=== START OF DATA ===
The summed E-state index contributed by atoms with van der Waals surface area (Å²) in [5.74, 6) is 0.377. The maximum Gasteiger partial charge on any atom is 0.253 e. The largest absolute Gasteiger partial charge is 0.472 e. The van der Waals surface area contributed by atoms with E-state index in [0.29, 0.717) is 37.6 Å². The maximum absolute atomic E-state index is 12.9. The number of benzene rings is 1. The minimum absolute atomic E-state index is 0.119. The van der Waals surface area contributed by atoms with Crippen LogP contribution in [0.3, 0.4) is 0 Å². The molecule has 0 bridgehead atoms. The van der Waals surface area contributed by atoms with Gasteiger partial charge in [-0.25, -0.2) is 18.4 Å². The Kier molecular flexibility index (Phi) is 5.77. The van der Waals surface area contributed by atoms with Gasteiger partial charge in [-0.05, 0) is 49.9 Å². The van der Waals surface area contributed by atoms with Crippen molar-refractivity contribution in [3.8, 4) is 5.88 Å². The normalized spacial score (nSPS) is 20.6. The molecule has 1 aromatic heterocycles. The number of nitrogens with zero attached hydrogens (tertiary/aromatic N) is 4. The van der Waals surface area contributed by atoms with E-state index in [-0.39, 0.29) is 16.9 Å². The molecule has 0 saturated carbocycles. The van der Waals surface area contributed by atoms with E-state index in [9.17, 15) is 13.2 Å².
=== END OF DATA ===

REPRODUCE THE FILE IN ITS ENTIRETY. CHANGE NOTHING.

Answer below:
The summed E-state index contributed by atoms with van der Waals surface area (Å²) in [5.74, 6) is 0.377. The maximum Gasteiger partial charge on any atom is 0.253 e. The largest absolute Gasteiger partial charge is 0.472 e. The van der Waals surface area contributed by atoms with E-state index in [0.29, 0.717) is 37.6 Å². The maximum absolute atomic E-state index is 12.9. The number of benzene rings is 1. The minimum absolute atomic E-state index is 0.119. The van der Waals surface area contributed by atoms with Crippen LogP contribution in [0.3, 0.4) is 0 Å². The molecule has 0 bridgehead atoms. The van der Waals surface area contributed by atoms with Gasteiger partial charge in [-0.25, -0.2) is 18.4 Å². The Kier molecular flexibility index (Phi) is 5.77. The van der Waals surface area contributed by atoms with Gasteiger partial charge in [-0.05, 0) is 49.9 Å². The van der Waals surface area contributed by atoms with Crippen molar-refractivity contribution in [3.8, 4) is 5.88 Å². The normalized spacial score (nSPS) is 20.6. The molecule has 1 aromatic heterocycles. The number of nitrogens with zero attached hydrogens (tertiary/aromatic N) is 4. The van der Waals surface area contributed by atoms with E-state index in [-0.39, 0.29) is 16.9 Å². The molecule has 0 saturated carbocycles. The van der Waals surface area contributed by atoms with E-state index in [9.17, 15) is 13.2 Å².